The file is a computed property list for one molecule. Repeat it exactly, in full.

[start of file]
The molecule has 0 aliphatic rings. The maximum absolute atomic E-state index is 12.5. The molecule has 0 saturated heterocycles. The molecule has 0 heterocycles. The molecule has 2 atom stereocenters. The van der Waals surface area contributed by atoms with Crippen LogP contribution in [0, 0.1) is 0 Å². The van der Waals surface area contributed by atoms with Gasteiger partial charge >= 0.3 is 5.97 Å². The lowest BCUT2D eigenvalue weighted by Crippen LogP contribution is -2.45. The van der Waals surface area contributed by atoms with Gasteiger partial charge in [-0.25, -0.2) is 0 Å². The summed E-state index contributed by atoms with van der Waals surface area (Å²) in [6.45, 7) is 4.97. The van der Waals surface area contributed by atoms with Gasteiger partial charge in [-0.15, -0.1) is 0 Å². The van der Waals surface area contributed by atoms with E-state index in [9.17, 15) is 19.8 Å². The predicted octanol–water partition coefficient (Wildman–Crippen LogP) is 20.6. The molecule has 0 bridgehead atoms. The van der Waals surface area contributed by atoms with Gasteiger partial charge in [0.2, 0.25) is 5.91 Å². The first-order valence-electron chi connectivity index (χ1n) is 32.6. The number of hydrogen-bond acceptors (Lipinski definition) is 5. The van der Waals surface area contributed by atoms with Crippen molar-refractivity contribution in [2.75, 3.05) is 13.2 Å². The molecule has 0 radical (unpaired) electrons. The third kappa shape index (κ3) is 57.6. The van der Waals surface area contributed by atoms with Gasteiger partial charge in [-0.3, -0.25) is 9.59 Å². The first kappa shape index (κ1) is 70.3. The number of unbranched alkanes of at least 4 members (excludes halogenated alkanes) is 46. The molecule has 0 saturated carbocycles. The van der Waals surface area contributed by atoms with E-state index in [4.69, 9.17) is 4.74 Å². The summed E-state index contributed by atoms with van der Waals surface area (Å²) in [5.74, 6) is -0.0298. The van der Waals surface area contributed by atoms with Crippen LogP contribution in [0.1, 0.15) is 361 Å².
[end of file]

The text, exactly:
The molecule has 0 aliphatic rings. The maximum absolute atomic E-state index is 12.5. The molecule has 0 saturated heterocycles. The molecule has 0 heterocycles. The molecule has 2 atom stereocenters. The van der Waals surface area contributed by atoms with Crippen LogP contribution in [0, 0.1) is 0 Å². The van der Waals surface area contributed by atoms with Gasteiger partial charge >= 0.3 is 5.97 Å². The lowest BCUT2D eigenvalue weighted by Crippen LogP contribution is -2.45. The van der Waals surface area contributed by atoms with Gasteiger partial charge in [-0.25, -0.2) is 0 Å². The summed E-state index contributed by atoms with van der Waals surface area (Å²) in [6.45, 7) is 4.97. The van der Waals surface area contributed by atoms with Gasteiger partial charge in [-0.15, -0.1) is 0 Å². The van der Waals surface area contributed by atoms with E-state index in [9.17, 15) is 19.8 Å². The predicted octanol–water partition coefficient (Wildman–Crippen LogP) is 20.6. The molecule has 0 bridgehead atoms. The van der Waals surface area contributed by atoms with Gasteiger partial charge in [0.2, 0.25) is 5.91 Å². The first-order valence-electron chi connectivity index (χ1n) is 32.6. The number of hydrogen-bond acceptors (Lipinski definition) is 5. The van der Waals surface area contributed by atoms with Crippen molar-refractivity contribution in [2.75, 3.05) is 13.2 Å². The molecule has 0 radical (unpaired) electrons. The third kappa shape index (κ3) is 57.6. The van der Waals surface area contributed by atoms with Gasteiger partial charge in [-0.3, -0.25) is 9.59 Å². The first kappa shape index (κ1) is 70.3. The number of unbranched alkanes of at least 4 members (excludes halogenated alkanes) is 46. The molecule has 0 saturated carbocycles. The van der Waals surface area contributed by atoms with E-state index in [4.69, 9.17) is 4.74 Å². The summed E-state index contributed by atoms with van der Waals surface area (Å²) in [5.74, 6) is -0.0298. The van der Waals surface area contributed by atoms with Crippen LogP contribution in [0.1, 0.15) is 361 Å².